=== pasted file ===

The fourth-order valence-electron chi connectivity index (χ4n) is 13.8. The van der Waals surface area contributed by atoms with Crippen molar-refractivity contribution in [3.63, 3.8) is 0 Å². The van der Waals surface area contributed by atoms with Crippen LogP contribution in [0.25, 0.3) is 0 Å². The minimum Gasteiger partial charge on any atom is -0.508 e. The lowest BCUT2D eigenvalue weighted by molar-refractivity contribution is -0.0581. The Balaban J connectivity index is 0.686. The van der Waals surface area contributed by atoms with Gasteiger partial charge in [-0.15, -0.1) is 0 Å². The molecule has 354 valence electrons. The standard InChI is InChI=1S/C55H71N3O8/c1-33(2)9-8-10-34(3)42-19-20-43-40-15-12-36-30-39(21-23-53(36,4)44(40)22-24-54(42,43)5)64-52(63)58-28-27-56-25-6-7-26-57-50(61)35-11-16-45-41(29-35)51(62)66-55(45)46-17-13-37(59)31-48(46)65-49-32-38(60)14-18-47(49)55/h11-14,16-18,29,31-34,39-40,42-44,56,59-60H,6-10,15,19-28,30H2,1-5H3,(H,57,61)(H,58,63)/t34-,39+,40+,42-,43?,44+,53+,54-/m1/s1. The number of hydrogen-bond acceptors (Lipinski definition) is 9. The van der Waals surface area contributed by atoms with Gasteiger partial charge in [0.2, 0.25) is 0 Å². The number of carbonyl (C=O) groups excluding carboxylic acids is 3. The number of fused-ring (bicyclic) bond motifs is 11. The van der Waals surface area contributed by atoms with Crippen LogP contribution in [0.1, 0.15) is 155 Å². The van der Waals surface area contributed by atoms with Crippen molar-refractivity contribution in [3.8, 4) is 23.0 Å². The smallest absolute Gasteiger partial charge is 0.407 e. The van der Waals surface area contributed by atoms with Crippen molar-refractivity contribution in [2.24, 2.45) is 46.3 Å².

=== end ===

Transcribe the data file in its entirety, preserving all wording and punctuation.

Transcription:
The fourth-order valence-electron chi connectivity index (χ4n) is 13.8. The van der Waals surface area contributed by atoms with Crippen molar-refractivity contribution in [3.63, 3.8) is 0 Å². The van der Waals surface area contributed by atoms with Crippen LogP contribution in [0.25, 0.3) is 0 Å². The minimum Gasteiger partial charge on any atom is -0.508 e. The lowest BCUT2D eigenvalue weighted by molar-refractivity contribution is -0.0581. The Balaban J connectivity index is 0.686. The van der Waals surface area contributed by atoms with Gasteiger partial charge in [-0.15, -0.1) is 0 Å². The molecule has 354 valence electrons. The standard InChI is InChI=1S/C55H71N3O8/c1-33(2)9-8-10-34(3)42-19-20-43-40-15-12-36-30-39(21-23-53(36,4)44(40)22-24-54(42,43)5)64-52(63)58-28-27-56-25-6-7-26-57-50(61)35-11-16-45-41(29-35)51(62)66-55(45)46-17-13-37(59)31-48(46)65-49-32-38(60)14-18-47(49)55/h11-14,16-18,29,31-34,39-40,42-44,56,59-60H,6-10,15,19-28,30H2,1-5H3,(H,57,61)(H,58,63)/t34-,39+,40+,42-,43?,44+,53+,54-/m1/s1. The number of hydrogen-bond acceptors (Lipinski definition) is 9. The van der Waals surface area contributed by atoms with Gasteiger partial charge in [0.2, 0.25) is 0 Å². The number of carbonyl (C=O) groups excluding carboxylic acids is 3. The number of fused-ring (bicyclic) bond motifs is 11. The van der Waals surface area contributed by atoms with Crippen LogP contribution in [0.1, 0.15) is 155 Å². The van der Waals surface area contributed by atoms with Crippen molar-refractivity contribution in [3.8, 4) is 23.0 Å². The smallest absolute Gasteiger partial charge is 0.407 e. The van der Waals surface area contributed by atoms with Crippen molar-refractivity contribution in [2.24, 2.45) is 46.3 Å².